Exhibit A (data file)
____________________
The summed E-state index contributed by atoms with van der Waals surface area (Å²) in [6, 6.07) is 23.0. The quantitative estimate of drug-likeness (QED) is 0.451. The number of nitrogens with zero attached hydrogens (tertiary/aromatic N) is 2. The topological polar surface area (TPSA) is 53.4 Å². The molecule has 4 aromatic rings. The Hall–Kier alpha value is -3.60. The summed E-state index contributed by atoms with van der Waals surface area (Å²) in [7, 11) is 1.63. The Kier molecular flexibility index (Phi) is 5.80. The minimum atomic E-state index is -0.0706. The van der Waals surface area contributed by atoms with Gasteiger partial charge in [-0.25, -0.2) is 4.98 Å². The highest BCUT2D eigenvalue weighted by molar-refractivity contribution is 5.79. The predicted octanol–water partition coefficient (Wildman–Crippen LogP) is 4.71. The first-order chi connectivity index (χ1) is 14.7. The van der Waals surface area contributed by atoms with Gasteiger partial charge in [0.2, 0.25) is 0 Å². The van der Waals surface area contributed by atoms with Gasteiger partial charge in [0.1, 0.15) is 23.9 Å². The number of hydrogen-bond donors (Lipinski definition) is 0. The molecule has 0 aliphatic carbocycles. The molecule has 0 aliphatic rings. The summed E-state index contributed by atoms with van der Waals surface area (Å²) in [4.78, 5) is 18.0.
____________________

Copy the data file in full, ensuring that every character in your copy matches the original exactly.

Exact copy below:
The summed E-state index contributed by atoms with van der Waals surface area (Å²) in [6, 6.07) is 23.0. The quantitative estimate of drug-likeness (QED) is 0.451. The number of nitrogens with zero attached hydrogens (tertiary/aromatic N) is 2. The topological polar surface area (TPSA) is 53.4 Å². The molecule has 4 aromatic rings. The Hall–Kier alpha value is -3.60. The summed E-state index contributed by atoms with van der Waals surface area (Å²) in [7, 11) is 1.63. The Kier molecular flexibility index (Phi) is 5.80. The minimum atomic E-state index is -0.0706. The van der Waals surface area contributed by atoms with Gasteiger partial charge in [-0.25, -0.2) is 4.98 Å². The highest BCUT2D eigenvalue weighted by molar-refractivity contribution is 5.79. The predicted octanol–water partition coefficient (Wildman–Crippen LogP) is 4.71. The first-order chi connectivity index (χ1) is 14.7. The van der Waals surface area contributed by atoms with Gasteiger partial charge in [0.2, 0.25) is 0 Å². The van der Waals surface area contributed by atoms with Gasteiger partial charge in [0.1, 0.15) is 23.9 Å². The number of hydrogen-bond donors (Lipinski definition) is 0. The molecule has 0 aliphatic carbocycles. The molecule has 0 aliphatic rings. The summed E-state index contributed by atoms with van der Waals surface area (Å²) in [4.78, 5) is 18.0.